Tabunda said what made Villar's ads believable—and therefore, effective—was because he had a true story.
“He really did live in that house. He knows how to talk even street lingo,” said Tabunda, referring to Villar's ads showing where he grew up in Tondo, Manila.
Villar had to change track in August, when the death of former President Corazon Aquino gave her allies the idea of convincing her only son to run for president.
Before her mother’s death, Senator Aquino was not a sensational national figure. In all his 9 years as congressman and 3 years as senator, Aquino has not held any major leadership position. But he was able to dislodge Villar from the top spot.
Tabunda said media’s tribute to President Aquino as honest, loving, and motherly played a role in “conditioning” the minds of Filipino voters into favoring Senator Aquino.
“I think that the real intention there is to contrast Cory [Aquino] with Gloria Macapagal-Arroyo,” Tabunda said.
At that time, Aquino was yet to come out with ads.
“In the case of Noy (Aquino), his mother died. There is that condition that is ripe for the taking,” Tiquia said, referring to the October 2009 Pulse Asia survey where Aquino topped the survey even without ads.
Tabunda said: “Filipinos miss someone who loves them. Poor, rich—she (former President Aquino) treated them equally. She was honest, no graft and corruption that time. Media has a big end there.”
In the same survey, 2 out of 10 voters, or 21.2%, wanted a candidate to be “not corrupt” and “clean”—qualities associated with President Aquino.
It was a shift from the previous survey where only 7.1% and 6.3% preferred candidates who are “not corrupt” and “clean,” respectively.
Managing the news
Villar’s camp knew this power of good publicity. In several occasions, his camp came out with ads to latch on a raging issue or to counter negative news about him.
In July and August 2009, Villar tried to “manage” the media. In the Senate, he pushed for health assistance and repatriation of abused OFWs. (See Villar’s press releases: Villar and OFW in a coma, 7 Oman OFWs need more help and Villar repatriates 3 'unlucky' OFWs).
Simultaneously, Villar’s camp came out with ads on OFWs. The ads showed OFWs crying and waiting at the airport. Villar showed up hugging the distressed OFWs, then they exited the airport together.
In the July-August 2009 Pulse Asia survey, 11.8% perceived their candidate to be helpful to the OFWs. The preference for this trait inched up to 12% in the October 2009 survey
“The ads will reinforce the issues (already present),” Tabunda said.
Villar also used ads to counter the negative impact of the corruption allegations against him with regard to the C-5 road “double insertion” controversy.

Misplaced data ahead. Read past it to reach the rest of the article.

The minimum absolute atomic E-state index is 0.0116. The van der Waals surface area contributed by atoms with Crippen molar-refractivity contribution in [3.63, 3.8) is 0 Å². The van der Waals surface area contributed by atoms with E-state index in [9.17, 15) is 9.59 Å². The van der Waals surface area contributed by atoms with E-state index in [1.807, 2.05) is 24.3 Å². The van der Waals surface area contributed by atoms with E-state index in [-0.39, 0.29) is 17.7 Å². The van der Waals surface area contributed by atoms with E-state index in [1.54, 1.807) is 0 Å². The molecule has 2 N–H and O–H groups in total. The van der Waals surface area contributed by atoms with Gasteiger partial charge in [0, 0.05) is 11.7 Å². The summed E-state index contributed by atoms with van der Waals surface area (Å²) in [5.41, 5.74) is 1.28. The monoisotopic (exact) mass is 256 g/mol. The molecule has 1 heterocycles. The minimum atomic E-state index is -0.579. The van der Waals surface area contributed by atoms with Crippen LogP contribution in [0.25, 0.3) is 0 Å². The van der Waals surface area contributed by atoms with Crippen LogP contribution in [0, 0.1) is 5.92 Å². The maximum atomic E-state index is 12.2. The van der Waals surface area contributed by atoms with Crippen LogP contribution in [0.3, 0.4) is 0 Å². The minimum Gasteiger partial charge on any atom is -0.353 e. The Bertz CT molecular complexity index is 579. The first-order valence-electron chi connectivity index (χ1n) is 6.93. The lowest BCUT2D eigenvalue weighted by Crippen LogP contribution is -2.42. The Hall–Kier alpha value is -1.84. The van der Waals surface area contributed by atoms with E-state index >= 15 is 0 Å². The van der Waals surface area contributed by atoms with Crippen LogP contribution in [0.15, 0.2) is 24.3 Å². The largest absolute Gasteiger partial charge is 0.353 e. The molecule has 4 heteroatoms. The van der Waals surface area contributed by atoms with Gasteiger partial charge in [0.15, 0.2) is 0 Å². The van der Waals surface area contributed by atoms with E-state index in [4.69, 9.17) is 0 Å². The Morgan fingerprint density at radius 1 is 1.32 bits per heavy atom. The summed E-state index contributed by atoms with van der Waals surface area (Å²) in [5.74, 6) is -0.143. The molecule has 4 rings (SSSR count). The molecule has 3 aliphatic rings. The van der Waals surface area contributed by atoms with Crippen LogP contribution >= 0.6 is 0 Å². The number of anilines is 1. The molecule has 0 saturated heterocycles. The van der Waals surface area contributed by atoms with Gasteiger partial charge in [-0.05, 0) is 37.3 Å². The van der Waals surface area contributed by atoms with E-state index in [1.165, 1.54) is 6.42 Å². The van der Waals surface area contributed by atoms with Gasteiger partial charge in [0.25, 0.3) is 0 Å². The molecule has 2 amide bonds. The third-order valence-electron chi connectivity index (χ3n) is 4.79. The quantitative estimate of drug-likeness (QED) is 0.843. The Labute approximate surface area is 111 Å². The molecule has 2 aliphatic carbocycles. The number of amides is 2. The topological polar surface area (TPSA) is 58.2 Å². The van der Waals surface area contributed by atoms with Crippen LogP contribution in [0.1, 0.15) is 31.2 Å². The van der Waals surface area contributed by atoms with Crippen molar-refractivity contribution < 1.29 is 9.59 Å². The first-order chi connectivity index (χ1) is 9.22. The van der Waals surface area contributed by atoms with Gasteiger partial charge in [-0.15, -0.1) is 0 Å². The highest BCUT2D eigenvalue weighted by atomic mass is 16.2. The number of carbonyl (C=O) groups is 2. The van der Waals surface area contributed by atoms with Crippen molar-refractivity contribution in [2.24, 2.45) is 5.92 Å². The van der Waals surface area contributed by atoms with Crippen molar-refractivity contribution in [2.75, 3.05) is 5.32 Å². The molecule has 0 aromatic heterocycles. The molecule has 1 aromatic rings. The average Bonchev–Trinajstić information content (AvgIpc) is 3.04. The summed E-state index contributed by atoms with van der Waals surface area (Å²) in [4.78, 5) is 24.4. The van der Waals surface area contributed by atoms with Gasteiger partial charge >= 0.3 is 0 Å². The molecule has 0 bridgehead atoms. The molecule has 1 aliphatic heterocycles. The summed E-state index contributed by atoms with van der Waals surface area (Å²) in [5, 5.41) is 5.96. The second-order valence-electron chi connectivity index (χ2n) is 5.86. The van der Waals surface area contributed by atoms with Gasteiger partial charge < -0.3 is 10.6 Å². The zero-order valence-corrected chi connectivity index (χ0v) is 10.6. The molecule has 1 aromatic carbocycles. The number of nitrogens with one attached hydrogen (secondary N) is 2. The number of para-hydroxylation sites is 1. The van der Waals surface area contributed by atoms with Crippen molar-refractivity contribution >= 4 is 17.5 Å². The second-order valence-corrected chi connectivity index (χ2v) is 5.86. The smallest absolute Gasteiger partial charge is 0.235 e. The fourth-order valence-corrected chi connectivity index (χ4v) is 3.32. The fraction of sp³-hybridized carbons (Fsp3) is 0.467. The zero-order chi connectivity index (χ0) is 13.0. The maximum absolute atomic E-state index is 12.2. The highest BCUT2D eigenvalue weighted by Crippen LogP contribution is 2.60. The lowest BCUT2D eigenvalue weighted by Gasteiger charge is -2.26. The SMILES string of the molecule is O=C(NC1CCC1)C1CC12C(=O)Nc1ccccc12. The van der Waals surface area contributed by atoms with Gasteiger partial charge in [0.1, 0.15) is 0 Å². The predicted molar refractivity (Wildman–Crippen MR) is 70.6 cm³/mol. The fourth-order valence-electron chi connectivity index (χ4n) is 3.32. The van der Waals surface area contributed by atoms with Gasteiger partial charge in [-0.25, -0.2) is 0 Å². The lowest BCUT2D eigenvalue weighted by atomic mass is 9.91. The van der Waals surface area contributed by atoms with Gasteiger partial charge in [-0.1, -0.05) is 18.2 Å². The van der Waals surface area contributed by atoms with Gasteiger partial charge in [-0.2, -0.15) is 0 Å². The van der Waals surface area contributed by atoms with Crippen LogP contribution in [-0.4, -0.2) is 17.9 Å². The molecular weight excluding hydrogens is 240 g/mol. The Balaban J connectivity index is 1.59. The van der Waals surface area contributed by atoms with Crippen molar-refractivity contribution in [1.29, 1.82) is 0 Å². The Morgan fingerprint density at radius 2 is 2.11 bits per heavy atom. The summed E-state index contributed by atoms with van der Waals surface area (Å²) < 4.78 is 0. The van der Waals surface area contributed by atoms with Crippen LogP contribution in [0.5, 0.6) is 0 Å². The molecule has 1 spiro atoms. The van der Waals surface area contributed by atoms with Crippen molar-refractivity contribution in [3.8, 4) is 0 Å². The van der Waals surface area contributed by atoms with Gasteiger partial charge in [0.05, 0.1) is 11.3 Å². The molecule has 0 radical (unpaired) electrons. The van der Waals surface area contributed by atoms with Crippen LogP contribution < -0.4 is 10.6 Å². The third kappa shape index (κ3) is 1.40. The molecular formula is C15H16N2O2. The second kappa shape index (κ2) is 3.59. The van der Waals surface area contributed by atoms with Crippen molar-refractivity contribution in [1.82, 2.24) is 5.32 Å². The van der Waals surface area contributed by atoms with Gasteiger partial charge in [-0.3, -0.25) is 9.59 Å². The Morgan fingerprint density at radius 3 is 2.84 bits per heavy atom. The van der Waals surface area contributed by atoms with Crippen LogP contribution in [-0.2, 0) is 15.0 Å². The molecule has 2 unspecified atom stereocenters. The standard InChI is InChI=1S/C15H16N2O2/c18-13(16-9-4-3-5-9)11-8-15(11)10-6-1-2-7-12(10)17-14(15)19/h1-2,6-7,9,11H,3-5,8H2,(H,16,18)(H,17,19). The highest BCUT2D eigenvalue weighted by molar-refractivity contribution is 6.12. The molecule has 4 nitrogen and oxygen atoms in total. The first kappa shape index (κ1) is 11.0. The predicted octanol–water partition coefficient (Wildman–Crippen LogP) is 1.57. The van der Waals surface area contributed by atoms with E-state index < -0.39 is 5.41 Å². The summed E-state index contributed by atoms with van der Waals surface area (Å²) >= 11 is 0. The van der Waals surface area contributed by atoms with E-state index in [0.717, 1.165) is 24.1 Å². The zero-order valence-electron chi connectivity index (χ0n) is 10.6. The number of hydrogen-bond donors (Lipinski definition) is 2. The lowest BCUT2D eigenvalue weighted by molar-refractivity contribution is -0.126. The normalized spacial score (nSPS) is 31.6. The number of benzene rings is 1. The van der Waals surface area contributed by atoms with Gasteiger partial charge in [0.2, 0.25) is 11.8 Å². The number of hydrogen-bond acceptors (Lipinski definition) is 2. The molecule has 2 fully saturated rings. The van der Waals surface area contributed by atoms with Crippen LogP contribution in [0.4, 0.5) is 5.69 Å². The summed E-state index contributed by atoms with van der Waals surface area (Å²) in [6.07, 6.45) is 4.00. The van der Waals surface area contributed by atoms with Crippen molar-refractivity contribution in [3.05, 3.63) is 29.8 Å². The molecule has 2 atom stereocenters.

Two ads that kept running during the period was the testimonial of comedy king Dolphy that Villar has not put one over on anybody, and Villar's 30-seconder where he says he's not seeking the presidency to get richer.
“Marami pa ring naninira sa kanya. Sa pagkakakilala ko kay Manuel Villar, siya’y taong may integridad, may malasakit sa kapwa, totoong tao,” Dolphy said in the ad.
After the actor's ad, Villar came out, pointing out that wanting to be president is part of his lifetime "panata" or vow to help those who have nothing in life. “Kung talagang gusto ko yumaman, babalik na lang ako sa pagka-negosyante.”
Tabunda said Villar’s ads succeeded in cushioning the negative impact of the controversy. (See related story: Erap, not C-5, caused Villar’s survey drop)
In an interview with ANC’s Dateline Philippines, Pulse Asia president Ronald Holmes said news of Villar’s alleged alliance with the administration might have also contributed to his 4-point drop in the March 2010 survey. However, he told abs-cbnNEWS.com/Newsbreak that this needs further study because there were other issues at that time.
“I can’t pin down changes in preferences of a candidate to just 1 perceived cause, especially since the alleged endorsement was not headlined compared to the headlines that hovered around the time we did the survey,” he said.
The latest Pulse Asia survey shows that Aquino is ahead of Villar by 12 points.
A little over a month before Election Day, Holmes said a lot of things can still happen. The campaign period for local elections has only begun.
“If elections were held last March, he (Aquino) would be ahead. But no. It is bound to change on or before May 10 for a number of reasons,” he said. (abs-cbnNews.com/Newsbreak)